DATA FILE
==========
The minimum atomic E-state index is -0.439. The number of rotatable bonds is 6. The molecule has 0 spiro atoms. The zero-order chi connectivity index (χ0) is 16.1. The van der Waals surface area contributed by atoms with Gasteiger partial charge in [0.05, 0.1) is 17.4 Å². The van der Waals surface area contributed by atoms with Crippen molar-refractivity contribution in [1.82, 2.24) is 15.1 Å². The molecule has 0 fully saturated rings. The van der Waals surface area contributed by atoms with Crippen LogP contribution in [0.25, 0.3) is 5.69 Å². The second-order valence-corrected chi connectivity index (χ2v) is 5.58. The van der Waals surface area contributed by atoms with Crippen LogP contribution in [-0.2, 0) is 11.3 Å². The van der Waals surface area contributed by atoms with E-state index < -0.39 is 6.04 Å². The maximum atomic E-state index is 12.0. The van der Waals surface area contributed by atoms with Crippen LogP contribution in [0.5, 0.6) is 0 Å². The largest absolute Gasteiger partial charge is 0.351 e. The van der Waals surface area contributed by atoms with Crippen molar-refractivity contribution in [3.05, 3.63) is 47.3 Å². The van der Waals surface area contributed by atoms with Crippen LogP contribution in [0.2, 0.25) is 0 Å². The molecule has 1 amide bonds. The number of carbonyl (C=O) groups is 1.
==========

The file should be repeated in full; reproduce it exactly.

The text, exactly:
The minimum atomic E-state index is -0.439. The number of rotatable bonds is 6. The molecule has 0 spiro atoms. The zero-order chi connectivity index (χ0) is 16.1. The van der Waals surface area contributed by atoms with Gasteiger partial charge in [0.05, 0.1) is 17.4 Å². The van der Waals surface area contributed by atoms with Crippen molar-refractivity contribution in [1.82, 2.24) is 15.1 Å². The molecule has 0 fully saturated rings. The van der Waals surface area contributed by atoms with Crippen LogP contribution in [0.25, 0.3) is 5.69 Å². The second-order valence-corrected chi connectivity index (χ2v) is 5.58. The van der Waals surface area contributed by atoms with Crippen LogP contribution in [-0.2, 0) is 11.3 Å². The van der Waals surface area contributed by atoms with E-state index < -0.39 is 6.04 Å². The maximum atomic E-state index is 12.0. The van der Waals surface area contributed by atoms with Crippen LogP contribution in [0.5, 0.6) is 0 Å². The largest absolute Gasteiger partial charge is 0.351 e. The van der Waals surface area contributed by atoms with Crippen molar-refractivity contribution in [3.05, 3.63) is 47.3 Å². The van der Waals surface area contributed by atoms with Crippen LogP contribution in [0.2, 0.25) is 0 Å². The molecule has 1 amide bonds. The number of carbonyl (C=O) groups is 1.